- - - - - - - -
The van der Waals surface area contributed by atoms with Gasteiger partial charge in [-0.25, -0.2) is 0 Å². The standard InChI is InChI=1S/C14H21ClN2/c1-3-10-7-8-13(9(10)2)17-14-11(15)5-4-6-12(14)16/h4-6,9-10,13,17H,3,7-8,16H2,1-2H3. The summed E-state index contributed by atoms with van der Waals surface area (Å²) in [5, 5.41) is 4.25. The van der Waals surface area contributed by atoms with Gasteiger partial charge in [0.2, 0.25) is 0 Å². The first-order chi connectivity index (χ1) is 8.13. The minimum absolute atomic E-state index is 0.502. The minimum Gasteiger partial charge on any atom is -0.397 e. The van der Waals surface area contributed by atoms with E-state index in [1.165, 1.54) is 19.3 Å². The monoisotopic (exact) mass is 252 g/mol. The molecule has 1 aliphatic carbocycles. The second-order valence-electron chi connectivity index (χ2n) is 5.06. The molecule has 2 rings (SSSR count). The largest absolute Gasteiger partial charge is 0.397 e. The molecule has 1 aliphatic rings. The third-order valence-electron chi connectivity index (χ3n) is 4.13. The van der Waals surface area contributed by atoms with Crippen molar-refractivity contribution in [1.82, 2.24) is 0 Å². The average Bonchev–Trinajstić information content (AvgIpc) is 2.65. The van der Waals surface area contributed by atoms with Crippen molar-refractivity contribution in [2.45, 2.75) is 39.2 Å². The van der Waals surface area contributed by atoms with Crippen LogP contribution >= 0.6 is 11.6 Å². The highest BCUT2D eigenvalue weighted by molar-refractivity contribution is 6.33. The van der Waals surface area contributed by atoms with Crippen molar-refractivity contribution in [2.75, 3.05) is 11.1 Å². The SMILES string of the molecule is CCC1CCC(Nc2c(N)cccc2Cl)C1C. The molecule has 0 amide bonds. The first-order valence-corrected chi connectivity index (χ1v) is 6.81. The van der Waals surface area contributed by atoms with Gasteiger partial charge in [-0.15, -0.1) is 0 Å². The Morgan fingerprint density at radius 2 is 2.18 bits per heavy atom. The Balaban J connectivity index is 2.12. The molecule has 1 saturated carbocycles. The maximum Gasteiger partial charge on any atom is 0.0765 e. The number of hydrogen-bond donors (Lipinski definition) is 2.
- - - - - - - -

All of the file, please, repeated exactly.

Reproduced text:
The van der Waals surface area contributed by atoms with Gasteiger partial charge in [-0.25, -0.2) is 0 Å². The standard InChI is InChI=1S/C14H21ClN2/c1-3-10-7-8-13(9(10)2)17-14-11(15)5-4-6-12(14)16/h4-6,9-10,13,17H,3,7-8,16H2,1-2H3. The summed E-state index contributed by atoms with van der Waals surface area (Å²) in [5, 5.41) is 4.25. The van der Waals surface area contributed by atoms with Gasteiger partial charge in [0.2, 0.25) is 0 Å². The first-order chi connectivity index (χ1) is 8.13. The minimum absolute atomic E-state index is 0.502. The minimum Gasteiger partial charge on any atom is -0.397 e. The van der Waals surface area contributed by atoms with E-state index in [1.165, 1.54) is 19.3 Å². The monoisotopic (exact) mass is 252 g/mol. The molecule has 1 aliphatic carbocycles. The second-order valence-electron chi connectivity index (χ2n) is 5.06. The molecule has 2 rings (SSSR count). The largest absolute Gasteiger partial charge is 0.397 e. The molecule has 1 aliphatic rings. The third-order valence-electron chi connectivity index (χ3n) is 4.13. The van der Waals surface area contributed by atoms with Crippen molar-refractivity contribution in [1.82, 2.24) is 0 Å². The average Bonchev–Trinajstić information content (AvgIpc) is 2.65. The van der Waals surface area contributed by atoms with Crippen molar-refractivity contribution in [2.45, 2.75) is 39.2 Å². The van der Waals surface area contributed by atoms with Crippen LogP contribution >= 0.6 is 11.6 Å². The highest BCUT2D eigenvalue weighted by molar-refractivity contribution is 6.33. The van der Waals surface area contributed by atoms with Crippen molar-refractivity contribution in [2.75, 3.05) is 11.1 Å². The SMILES string of the molecule is CCC1CCC(Nc2c(N)cccc2Cl)C1C. The molecule has 0 amide bonds. The first-order valence-corrected chi connectivity index (χ1v) is 6.81. The van der Waals surface area contributed by atoms with Gasteiger partial charge in [-0.15, -0.1) is 0 Å². The Morgan fingerprint density at radius 2 is 2.18 bits per heavy atom. The Balaban J connectivity index is 2.12. The molecule has 1 saturated carbocycles. The maximum Gasteiger partial charge on any atom is 0.0765 e. The number of hydrogen-bond donors (Lipinski definition) is 2.